12: From Gina "Accident Waiting To Happen" Varrichio I started this letter months ago when Aurora told me of Dustin’s passing. For whatever reason, my desire to write to you was quite strong, and all of my journaling on the subject of Dustin was addressed to you. Maybe it is some ethereal connection between mothers or maybe a distressed friend’s whim, but I am glad to finally be sending this to you. Nicole has been encouraging me to write to you all, but it wasn’t until reading Max’s letter that I was able to accept that I didn’t have to have anything amazing or profound to be able to share my thoughts about the great loss of your son. Much of the text to follow is unedited, so I apologize for my repeated rambling. I am crafting this in part based on Max’s model, as the number of Dustin memories I have are too great to share here without being overwhelming. I have picked a few Appalachian Trail snippets and inserted all the photos I have of Dustin from that time period. It is a little disjointed, but I am more concerned with the act of sending it than with its editing at the present moment. Let me start by saying that Dustin’s death is a loss I feel deeply. The ache in my knee reminds me of the callous finger tips that worked each muscle around the injury, releasing the tension of too many hikes and too long a fall. The heat in the pit of my stomach reminds me of meditations, enclosed in rooms and tents and cars or out in open air, me describing each feeling as it came to pass and Dustin, with a smile – always with a smile – nodding and saying “that’s good” and “ah... that’s the....INSERT Chinese word here.”My child reminds me of children he’ll never meet, babies he’ll never have. The uncontainable excitement on the other end of the line when I told him I was pregnant and the “Tibetan Art of Parenting” that showed up in my mailbox a week later. We met in Addis Gap. Gordo and his friends were out on their annual quest to “feed the thru hikers.” They’d saved me from an ugly case of hypothermia and I was settling in for what looked like a long weekend. I watched hikers pass in and out in the pouring rain, stuffing themselves and looking around at the guitars and giant Coleman tents. Dustin pulled in late afternoon. He had decided to camp there, I think, especially with the promise of a hot dinner that didn't come out of a bag. We hit it off immediately. We were both in the earliest days of our spiritual searches. It was like a show-and-tell. Dustin turned me on to Tai Chi, I made him reconsider the bounds of love, he pressured me to stop smoking, I pressured him to start. On the final day, we said our farewells to Gordo and his company and set off together. INSERT: I randomly found some photos of Dustin and I during this time on a hiker’s webpage. Check out http:// at.waldo.net/journal/422.htm for us the day we met and http://at.waldo.net/journal/ 427.htm for a later lunchtime frolic.** We crossed the GA-NC border together and both did a little dance in Dustin’s homeland. The next day, Dustin and some other hikers we had met the day before planned to take a “blue blaze” out to a public campground where some folks were going to pick them up and take them to Boone for a party. Dustin had convinced me to go with them, but in the morning, when the rest of the crew was ready to head out, I decided to sleep in (generally a hiker no-no) and told them I’d meet them on the other end. By the time I made it down to the campground, they were gone. I didn’t see Dustin again until Trail Days.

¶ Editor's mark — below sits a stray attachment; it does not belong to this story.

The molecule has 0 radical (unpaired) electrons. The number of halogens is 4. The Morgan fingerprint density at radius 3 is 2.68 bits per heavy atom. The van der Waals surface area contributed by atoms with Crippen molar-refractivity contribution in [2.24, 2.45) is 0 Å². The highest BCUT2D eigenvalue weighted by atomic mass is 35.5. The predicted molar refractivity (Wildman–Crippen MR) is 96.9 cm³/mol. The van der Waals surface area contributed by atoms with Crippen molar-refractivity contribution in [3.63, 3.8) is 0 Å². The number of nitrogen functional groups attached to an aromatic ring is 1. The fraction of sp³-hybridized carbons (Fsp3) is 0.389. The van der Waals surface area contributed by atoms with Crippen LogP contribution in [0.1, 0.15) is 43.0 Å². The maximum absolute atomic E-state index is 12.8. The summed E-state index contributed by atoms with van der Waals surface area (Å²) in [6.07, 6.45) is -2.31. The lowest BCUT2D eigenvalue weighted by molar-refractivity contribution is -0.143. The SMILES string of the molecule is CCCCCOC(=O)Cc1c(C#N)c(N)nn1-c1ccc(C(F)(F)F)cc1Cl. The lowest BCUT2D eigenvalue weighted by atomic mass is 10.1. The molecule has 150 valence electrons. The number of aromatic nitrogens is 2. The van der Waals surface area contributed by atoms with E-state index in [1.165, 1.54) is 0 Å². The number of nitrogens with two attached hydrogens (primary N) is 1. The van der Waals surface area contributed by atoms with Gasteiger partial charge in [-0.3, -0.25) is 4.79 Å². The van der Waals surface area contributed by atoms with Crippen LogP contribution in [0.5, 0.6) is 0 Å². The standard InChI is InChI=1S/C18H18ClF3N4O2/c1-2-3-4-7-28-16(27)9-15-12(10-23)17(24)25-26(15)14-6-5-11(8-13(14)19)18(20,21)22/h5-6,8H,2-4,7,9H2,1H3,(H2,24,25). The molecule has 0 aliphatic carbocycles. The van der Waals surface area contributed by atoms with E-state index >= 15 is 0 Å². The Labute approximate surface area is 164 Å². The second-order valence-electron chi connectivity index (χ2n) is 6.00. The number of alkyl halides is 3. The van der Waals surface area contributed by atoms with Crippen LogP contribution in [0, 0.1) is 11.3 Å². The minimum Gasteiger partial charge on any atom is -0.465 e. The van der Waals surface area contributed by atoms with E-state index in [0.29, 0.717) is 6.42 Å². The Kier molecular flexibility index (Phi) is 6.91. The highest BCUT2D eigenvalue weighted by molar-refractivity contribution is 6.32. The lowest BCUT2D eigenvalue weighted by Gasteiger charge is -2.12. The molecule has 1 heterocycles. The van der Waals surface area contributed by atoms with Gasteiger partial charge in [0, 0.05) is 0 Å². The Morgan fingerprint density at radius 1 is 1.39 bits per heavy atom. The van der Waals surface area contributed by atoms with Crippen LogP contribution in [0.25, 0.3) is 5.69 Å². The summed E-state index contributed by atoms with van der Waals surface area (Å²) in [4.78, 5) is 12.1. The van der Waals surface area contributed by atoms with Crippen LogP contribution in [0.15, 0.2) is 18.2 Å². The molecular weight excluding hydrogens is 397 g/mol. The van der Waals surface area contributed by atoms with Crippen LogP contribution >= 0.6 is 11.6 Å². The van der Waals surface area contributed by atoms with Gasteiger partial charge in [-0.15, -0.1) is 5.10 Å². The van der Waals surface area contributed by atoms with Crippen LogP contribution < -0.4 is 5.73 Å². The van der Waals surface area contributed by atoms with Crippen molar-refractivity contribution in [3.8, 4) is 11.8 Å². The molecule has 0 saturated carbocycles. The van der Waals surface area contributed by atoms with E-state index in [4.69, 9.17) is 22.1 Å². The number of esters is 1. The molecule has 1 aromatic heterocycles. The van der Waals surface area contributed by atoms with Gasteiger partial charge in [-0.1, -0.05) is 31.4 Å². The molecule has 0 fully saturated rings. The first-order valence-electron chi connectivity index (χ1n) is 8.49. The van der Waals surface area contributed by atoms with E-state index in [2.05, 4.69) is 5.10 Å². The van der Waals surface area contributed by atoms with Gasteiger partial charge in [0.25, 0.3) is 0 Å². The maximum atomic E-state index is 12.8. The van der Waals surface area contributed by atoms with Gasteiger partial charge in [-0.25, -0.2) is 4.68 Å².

13: A later rendezvous I remember was in Hanover, NH. I had just finished a weekend hike with my dad and was getting him squared away to get back to his car when, sure enough, here comes the Comet Kid. We stayed in a fraternity house in Dartmouth together and hiked out with friends the following day. Most of that afternoon we spent talking about massage. Dustin played me songs on his wooden flute. I sang. We hiked together the following day and then, as trail time often is, I don’t know how many days We hiked together the following day and then, as trail time often is, I don’t know how many days passed. Again, Dustin wanted to pull ahead and I stayed back with our other hiking companions since Hanover, NH. We planned to meet at the infamous Atwell Hilton – an abandoned house not far off the trail that had been adopted as a thru hiker hangout. As we slid from steep embankment to steeper embankment and the sky started to dim, it became obvious that we were not going to make it to the Atwell Hilton that night. Instead, we pulled into a hay-filled red barn and pitched our tents on the mounds of hay. After finishing dinner, we had all slipped into our sleeping bags. It was pitch black in the barn and I was just thinking about sleep when the headlights of an old pickup truck shone through the screen of my tent. The truck had pulled up just inside the mouth of the barn and the headlights were blinding in the blackness. Two figures climbed out and a deep male voice said huskily, “Comet’s been looking for ya’.” I laughed, still not sure what on earth was going on, but immediately climbed out of my bag and began to pack my things. As I packed, the people identified themselves as Dizzy Bee – the caretaker of the Atwell Hilton (read: provider of beer and hotdogs) and her sidekick. They explained that Dustin had pulled into the Atwell Hilton hours ago and had been anxiously waiting for the rest of us. When it became obvious we were not coming, Dizzy Bee and friend felt compelled to fetch us so that Dustin would not be drinking alone. Guessing well the appeal of a cushy old barn to sleepy thru hikers, it didn’t take them long to find us. Though half the group chose to stay in the barn, 3 of us climbed into the back end of Dizzy Bee’s chariot and were whisked away to the Atwell Hilton and the Comet Kid. We all spent the night drinking cheap beer and smoking cigarettes. In the wee hours of the morning, we all rolled out our bags single-file on the second story and, crossing our fingers that the floorboards didn’t give way slept off our food and drink. The next day, after a miniscual amount of hiking, Dizzy Bee took us all into town to collect our mail drops and some groceries for a trail feast that evening. We hiked the mile out to the shelter from a road-crossing and feasted on roasted corn, canned beans, and other campfire delicacies. Dustin sampled his new bivvy sack (a sort of nylon bag that you slip your sleeping bag into with a raised area over your face, often used by climbers) and modeled the pair of Speedos mom had been nice enough to send with his food supplies. Another hiker free-for-all lasted well into the night and we all slept restlessly, excited about our entrance into the White Mountains the following morning.